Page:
What is it about?

The Moorowie Formation and its associated lower Cambrian strata are being recognised as an exceptional record of carbonate deposition (with reefs) on a shallow marine platform. Emergent evaporite diapirs shed grit and sand onto the shelf.

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Why is it important?

The excellent exposures are host to a diverse range of well-preserved fossils, including some of the earliest candidate corals. The record contributes to our understanding of early complex life. The work also provides new evidence to support the suggestion of Mount (1975) that some of the Flinders Ranges 'diapirs' are better described as 'breccia intrusions', derived from reactivated and tectonised salt domes.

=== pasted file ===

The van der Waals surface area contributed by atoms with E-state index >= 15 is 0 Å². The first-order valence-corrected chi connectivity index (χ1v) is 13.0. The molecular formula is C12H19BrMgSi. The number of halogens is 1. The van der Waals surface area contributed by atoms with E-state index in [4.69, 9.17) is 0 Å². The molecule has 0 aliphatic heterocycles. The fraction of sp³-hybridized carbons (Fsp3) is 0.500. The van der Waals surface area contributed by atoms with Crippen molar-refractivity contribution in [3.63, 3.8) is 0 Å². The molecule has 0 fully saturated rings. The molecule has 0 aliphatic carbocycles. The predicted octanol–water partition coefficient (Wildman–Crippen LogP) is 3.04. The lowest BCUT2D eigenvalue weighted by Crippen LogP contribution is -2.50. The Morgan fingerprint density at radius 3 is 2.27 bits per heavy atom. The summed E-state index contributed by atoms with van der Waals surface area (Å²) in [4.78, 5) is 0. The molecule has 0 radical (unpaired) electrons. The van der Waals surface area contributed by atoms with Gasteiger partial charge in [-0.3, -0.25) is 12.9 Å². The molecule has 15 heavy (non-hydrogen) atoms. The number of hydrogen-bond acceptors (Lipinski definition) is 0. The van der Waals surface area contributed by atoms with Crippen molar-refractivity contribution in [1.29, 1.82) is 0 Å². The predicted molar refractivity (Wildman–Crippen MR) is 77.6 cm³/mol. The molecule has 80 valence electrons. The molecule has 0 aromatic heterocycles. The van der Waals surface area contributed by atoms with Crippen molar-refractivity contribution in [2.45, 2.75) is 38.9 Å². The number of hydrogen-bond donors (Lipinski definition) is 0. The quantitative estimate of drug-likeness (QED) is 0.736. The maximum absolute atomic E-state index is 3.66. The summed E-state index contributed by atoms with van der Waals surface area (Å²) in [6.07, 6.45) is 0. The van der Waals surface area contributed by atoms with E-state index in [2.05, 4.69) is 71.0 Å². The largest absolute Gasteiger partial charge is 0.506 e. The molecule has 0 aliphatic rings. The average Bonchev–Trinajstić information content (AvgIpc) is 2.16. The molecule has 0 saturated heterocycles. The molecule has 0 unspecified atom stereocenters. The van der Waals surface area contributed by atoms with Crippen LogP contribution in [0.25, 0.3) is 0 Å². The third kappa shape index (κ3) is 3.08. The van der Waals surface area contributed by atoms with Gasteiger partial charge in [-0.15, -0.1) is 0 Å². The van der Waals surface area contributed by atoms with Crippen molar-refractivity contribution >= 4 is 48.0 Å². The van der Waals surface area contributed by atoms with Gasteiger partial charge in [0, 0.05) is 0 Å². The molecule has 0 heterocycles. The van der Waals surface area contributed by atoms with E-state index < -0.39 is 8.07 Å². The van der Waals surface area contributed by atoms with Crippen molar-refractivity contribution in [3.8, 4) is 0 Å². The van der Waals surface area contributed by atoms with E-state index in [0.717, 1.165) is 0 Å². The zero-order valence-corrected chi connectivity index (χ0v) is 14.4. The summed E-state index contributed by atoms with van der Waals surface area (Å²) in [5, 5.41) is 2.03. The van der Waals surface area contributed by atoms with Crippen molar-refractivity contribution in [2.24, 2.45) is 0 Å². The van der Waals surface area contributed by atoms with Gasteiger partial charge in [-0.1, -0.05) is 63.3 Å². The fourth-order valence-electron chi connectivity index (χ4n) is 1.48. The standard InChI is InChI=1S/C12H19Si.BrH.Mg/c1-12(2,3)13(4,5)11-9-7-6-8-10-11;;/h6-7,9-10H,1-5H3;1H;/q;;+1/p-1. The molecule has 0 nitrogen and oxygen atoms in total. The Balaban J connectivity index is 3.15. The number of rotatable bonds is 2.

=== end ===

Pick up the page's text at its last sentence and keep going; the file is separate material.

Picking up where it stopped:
Geological description of the area has been done in fine detail (with several maps, measured stratigraphic sections etc) as a perfect foundation for further studies. Access is good, exposures are excellent, and there is so much to be discovered about the interplay of tectonics (and halokinetics), sedimentology, stratigraphy, and biostrat (reefs) all in one region.

Trev Mount
University of Adelaide

Read the Original

This page is a summary of: Geological setting of the Moorowie Formation, lower Cambrian Hawker Group, Mt Chambers Gorge, eastern Flinders Ranges, South Australia, Australian Journal of Earth Sciences, April 2019, Taylor & Francis,
DOI: 10.1080/08120099.2019.1586771.
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